Crypto Security Primer: Using Canaries

This article is taken from Issue #5 of 21 Cryptos Magazine

This article is the first in a series of at least five articles that address different risks that crypto traders and HODLERs are typically exposed to in different forms. Most security articles focus on what you absolutely SHOULDN’T do and are often accompanied with complex procedures to implement and keep up.

Being a security guy for more than a decade, I’d like to break up the mindset that good security must be complex. After reading these, you will hopefully be inspired and motivated to implement some measures to raise the bar for your overall personal security. Don’t be afraid, I will be your friendly guide throughout this journey.

About Canaries

In software development, a Canary is referred to as an early test version of software, alluding to the method used in coal mines to detect the presence of carbon monoxide. The bird’s rapid breathing made it an ideal early warning system to warn the miners if they were in danger of being intoxicated. Don’t be afraid, no single Canary is going to be harmed with this measure to enhance your security! Computer security persons are utilizing that concept in different forms. Canary Tokens are one of them and I will show you how to use them to your advantage with no expensive hardware or complex scripts involved.

Why an Early Warning System?

If you are a little like me, you assume perfect security is not possible and—at some point—a compromise is inevitable. New and severe vulnerabilities in Firewalls and Operating Systems are discovered all the time, so it’s a matter of being prepared for WHEN and not IF you are hacked. It’s bad if your last line of defense is falling; it’s worse if you don’t realize it only after all your crypto has been transferred out. Canary-Tokens are a free, quick and painless way to help you discover that you have been breached—by having attackers announce themselves.

Deploy Your First Virtual Canary

As usual, there are multiple ways to do it. Some are more complex and involve rolling your own Linux or Windows system. For this article, we’ll focus on things you can do now and without spending an evening on the installation. All you need is a web browser and about 10 minutes of time. For our first test, let’s assume you have a backup folder on some of your PCs where you store encrypted backup copies for crypto wallets. This is a good place for a Canary; you definitely want to get notified when someone has accessed these files. In case you don’t have backups of your wallets, drop this article and do that NOW! First things first: head over to Canary Tokens now. The site looks like a simple web form with some basic instructions how to use it. A Dropdown Menu allows you to select from various predefined Canary formats.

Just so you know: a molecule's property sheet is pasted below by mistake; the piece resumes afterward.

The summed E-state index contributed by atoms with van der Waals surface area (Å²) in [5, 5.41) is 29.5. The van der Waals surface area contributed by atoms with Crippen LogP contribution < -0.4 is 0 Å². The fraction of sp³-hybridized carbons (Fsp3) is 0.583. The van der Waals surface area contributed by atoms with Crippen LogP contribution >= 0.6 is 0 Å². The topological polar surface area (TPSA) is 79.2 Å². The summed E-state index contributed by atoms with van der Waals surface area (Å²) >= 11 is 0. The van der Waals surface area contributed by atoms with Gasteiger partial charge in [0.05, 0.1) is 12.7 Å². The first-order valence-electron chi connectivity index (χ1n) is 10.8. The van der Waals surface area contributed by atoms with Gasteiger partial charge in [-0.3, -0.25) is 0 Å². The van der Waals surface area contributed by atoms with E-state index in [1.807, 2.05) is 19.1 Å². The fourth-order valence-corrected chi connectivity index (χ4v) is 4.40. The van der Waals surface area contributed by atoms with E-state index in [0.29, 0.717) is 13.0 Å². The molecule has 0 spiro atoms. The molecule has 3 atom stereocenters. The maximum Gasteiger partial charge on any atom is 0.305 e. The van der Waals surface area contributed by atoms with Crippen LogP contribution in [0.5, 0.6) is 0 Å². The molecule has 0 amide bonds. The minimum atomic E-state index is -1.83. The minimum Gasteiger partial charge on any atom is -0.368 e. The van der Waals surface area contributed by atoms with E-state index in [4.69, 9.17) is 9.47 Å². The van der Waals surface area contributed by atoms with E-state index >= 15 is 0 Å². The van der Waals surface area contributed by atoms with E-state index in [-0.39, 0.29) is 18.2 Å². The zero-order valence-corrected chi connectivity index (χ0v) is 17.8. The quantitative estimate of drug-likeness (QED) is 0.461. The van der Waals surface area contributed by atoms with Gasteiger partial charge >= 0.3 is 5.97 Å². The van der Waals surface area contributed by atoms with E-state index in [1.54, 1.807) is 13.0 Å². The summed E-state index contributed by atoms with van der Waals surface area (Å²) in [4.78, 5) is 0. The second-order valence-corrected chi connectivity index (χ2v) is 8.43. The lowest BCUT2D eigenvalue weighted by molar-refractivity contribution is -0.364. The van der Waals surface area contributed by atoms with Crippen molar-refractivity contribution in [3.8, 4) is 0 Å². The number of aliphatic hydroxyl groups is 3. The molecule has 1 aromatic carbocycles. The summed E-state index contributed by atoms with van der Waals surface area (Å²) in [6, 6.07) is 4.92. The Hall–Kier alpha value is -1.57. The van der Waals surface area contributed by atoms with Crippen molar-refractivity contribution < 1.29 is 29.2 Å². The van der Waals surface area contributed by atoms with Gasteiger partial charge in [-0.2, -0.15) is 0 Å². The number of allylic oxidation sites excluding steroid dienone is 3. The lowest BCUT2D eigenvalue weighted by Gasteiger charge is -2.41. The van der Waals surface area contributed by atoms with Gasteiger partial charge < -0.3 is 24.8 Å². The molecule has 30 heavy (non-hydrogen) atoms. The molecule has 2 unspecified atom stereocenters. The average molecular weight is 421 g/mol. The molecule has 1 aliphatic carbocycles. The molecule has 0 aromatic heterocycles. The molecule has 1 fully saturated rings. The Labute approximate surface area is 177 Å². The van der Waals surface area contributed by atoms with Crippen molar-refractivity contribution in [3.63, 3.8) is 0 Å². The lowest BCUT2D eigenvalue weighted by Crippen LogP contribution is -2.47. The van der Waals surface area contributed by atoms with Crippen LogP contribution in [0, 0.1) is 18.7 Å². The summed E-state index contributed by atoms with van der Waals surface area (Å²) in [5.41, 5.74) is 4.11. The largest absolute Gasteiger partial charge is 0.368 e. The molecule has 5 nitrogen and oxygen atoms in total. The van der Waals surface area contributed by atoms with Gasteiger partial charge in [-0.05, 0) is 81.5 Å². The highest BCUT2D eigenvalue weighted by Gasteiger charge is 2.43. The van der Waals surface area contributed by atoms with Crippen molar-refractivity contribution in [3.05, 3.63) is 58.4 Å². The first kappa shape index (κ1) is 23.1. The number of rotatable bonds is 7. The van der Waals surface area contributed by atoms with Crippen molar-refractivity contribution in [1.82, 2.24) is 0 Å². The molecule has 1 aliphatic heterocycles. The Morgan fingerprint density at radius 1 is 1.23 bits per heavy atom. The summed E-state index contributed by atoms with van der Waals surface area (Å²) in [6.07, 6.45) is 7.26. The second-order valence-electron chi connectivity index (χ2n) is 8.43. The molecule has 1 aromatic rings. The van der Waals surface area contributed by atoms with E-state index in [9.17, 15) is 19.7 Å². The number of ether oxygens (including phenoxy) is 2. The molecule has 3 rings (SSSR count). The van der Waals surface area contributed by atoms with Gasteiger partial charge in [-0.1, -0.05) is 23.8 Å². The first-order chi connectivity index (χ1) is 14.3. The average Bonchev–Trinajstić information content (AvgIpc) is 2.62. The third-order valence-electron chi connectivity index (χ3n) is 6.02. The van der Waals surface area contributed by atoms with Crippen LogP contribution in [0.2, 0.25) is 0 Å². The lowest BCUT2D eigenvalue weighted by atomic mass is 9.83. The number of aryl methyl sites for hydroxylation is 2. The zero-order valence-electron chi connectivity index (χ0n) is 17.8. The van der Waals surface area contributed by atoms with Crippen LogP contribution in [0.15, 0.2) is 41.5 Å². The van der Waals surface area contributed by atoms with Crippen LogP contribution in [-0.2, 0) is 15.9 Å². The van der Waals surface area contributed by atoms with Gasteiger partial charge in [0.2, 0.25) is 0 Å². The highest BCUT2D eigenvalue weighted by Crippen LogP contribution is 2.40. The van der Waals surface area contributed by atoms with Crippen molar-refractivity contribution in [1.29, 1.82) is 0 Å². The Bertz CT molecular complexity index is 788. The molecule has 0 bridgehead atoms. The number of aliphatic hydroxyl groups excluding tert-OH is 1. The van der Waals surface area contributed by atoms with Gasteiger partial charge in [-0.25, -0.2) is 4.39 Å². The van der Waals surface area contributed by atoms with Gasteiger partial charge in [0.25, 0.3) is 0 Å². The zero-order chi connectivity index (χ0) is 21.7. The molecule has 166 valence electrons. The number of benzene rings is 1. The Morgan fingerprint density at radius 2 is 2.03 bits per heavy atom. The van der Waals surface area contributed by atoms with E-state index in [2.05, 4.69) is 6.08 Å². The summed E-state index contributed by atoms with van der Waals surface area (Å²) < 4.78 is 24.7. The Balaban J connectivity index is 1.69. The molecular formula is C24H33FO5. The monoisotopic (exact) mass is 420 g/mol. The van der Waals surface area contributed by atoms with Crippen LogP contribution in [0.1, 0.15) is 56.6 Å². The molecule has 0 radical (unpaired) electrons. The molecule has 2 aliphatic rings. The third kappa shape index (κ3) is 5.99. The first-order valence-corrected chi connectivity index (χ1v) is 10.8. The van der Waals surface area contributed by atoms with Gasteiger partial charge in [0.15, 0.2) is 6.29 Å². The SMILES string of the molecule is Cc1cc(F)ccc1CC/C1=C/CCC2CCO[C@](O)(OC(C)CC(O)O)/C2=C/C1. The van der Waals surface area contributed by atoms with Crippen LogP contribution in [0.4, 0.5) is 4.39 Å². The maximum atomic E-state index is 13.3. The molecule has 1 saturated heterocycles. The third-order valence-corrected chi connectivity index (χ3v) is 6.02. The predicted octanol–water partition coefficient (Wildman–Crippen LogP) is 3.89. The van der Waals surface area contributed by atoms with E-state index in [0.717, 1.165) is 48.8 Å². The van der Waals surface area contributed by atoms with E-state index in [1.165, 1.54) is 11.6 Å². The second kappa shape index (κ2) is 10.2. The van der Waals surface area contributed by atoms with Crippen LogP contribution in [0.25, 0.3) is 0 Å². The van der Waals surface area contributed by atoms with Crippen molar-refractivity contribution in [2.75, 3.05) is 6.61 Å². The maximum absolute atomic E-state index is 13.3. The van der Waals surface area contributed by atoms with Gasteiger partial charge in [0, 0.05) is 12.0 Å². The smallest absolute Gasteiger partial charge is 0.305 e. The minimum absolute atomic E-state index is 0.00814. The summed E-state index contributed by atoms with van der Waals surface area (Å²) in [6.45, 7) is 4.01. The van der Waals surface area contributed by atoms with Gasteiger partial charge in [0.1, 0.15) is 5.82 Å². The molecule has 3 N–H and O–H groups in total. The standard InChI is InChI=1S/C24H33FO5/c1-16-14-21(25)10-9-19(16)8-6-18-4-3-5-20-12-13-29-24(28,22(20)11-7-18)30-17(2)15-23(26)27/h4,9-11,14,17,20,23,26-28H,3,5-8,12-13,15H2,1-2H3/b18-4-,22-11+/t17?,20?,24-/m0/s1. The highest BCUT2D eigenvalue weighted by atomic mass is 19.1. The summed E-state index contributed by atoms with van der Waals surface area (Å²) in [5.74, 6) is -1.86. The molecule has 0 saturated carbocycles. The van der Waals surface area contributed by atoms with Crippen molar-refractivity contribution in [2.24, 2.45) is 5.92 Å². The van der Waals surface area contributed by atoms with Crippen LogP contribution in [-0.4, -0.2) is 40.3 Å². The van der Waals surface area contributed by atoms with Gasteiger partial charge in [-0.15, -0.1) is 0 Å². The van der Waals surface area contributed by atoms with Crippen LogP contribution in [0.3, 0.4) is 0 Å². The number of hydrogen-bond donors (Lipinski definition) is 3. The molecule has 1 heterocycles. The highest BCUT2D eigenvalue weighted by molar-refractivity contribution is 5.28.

Please select the option “Microsoft Word Document”. Next, insert an email address to get notified and a helpful message to remind you what Canary is responsible when it has been triggered. In my example I used the text, “Tezos Keyfile Canary compromised!” Verify your email address and message, then press the “Create my Canary Token” button to generate it. Now click the “Download your MS Word file” to download it. Since we are testing right now, head over to the location of your downloaded Canary document and open it. You will see an empty and boring document: nothing more and nothing less. But wait, let’s head over to our configured email account and see if our Canary Token has triggered properly! You should see an email popping up within one minute after opening the document. The message you will find in your inbox should roughly look like what is pictured here. This would already be pretty great, but there’s even more information logged and accessible when you click the “More info on this token here” link.

You have just established the baseline for a very efficient early warning system and spent only about 10 minutes to do it.

Distribute Canary-Tokens Over Sensitive Places

Of course, generating a Canary-Token is only the first step. So, what’s next? You should distribute those tokens all over the sensitive places in your network. Here are a couple of ideas to get you started:

  • Drop the file on a Windows network share (PDF, Word, FolderCanary)
  • Attach a Canary to an email with a tempting Subject line (PDF, Word Canary)
  • Unzip the file on a juicily named Windows network share (PDF, Word, Folder Canary)
  • Left in a secure location with your paper wallet backups (QR Code Canary)
  • Underneath your phone battery when crossing international borders (QR Code Canary)

These are only some possible options. I am sure you can find a lot more that will fit your environment perfectly. The only limit is your imagination and the result will be that some sad hackers go to sleep instead of draining your crypto wallets! I hope you had as much fun reading this article as I had writing it. Stay tuned for the next part in this series. Cheers, @marsmensch.

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